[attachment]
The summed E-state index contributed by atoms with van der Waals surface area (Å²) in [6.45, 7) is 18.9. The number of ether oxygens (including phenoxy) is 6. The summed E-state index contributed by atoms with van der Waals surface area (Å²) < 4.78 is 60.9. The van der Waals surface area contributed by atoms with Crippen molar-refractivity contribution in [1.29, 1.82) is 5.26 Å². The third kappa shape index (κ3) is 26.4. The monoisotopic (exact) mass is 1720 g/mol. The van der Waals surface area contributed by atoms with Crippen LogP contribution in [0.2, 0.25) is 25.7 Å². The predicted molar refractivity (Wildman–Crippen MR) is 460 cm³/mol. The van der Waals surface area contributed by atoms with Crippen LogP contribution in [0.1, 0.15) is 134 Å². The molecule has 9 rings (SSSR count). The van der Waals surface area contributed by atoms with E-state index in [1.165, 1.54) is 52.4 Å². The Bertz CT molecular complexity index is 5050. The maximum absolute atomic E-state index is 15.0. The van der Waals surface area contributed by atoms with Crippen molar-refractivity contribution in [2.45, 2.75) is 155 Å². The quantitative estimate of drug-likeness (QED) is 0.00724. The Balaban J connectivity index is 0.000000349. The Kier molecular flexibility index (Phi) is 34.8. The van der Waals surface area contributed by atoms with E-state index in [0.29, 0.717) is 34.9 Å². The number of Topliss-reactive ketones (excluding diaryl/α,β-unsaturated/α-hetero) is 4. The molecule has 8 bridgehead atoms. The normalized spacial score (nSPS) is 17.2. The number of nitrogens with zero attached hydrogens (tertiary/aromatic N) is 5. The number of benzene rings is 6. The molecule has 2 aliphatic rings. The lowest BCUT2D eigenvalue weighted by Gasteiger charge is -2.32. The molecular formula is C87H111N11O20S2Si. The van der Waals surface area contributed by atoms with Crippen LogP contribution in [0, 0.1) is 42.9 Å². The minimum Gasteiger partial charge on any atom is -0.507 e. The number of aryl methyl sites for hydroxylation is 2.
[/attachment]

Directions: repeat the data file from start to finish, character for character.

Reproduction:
The summed E-state index contributed by atoms with van der Waals surface area (Å²) in [6.45, 7) is 18.9. The number of ether oxygens (including phenoxy) is 6. The summed E-state index contributed by atoms with van der Waals surface area (Å²) < 4.78 is 60.9. The van der Waals surface area contributed by atoms with Crippen molar-refractivity contribution in [1.29, 1.82) is 5.26 Å². The third kappa shape index (κ3) is 26.4. The monoisotopic (exact) mass is 1720 g/mol. The van der Waals surface area contributed by atoms with Crippen LogP contribution in [0.2, 0.25) is 25.7 Å². The predicted molar refractivity (Wildman–Crippen MR) is 460 cm³/mol. The van der Waals surface area contributed by atoms with Crippen LogP contribution in [0.1, 0.15) is 134 Å². The molecule has 9 rings (SSSR count). The van der Waals surface area contributed by atoms with E-state index in [1.165, 1.54) is 52.4 Å². The Bertz CT molecular complexity index is 5050. The maximum absolute atomic E-state index is 15.0. The van der Waals surface area contributed by atoms with Crippen molar-refractivity contribution in [2.45, 2.75) is 155 Å². The quantitative estimate of drug-likeness (QED) is 0.00724. The Balaban J connectivity index is 0.000000349. The Kier molecular flexibility index (Phi) is 34.8. The van der Waals surface area contributed by atoms with E-state index in [0.29, 0.717) is 34.9 Å². The number of Topliss-reactive ketones (excluding diaryl/α,β-unsaturated/α-hetero) is 4. The molecule has 8 bridgehead atoms. The normalized spacial score (nSPS) is 17.2. The number of nitrogens with zero attached hydrogens (tertiary/aromatic N) is 5. The number of benzene rings is 6. The molecule has 2 aliphatic rings. The lowest BCUT2D eigenvalue weighted by Gasteiger charge is -2.32. The molecular formula is C87H111N11O20S2Si. The van der Waals surface area contributed by atoms with Crippen LogP contribution in [0, 0.1) is 42.9 Å². The minimum Gasteiger partial charge on any atom is -0.507 e. The number of aryl methyl sites for hydroxylation is 2.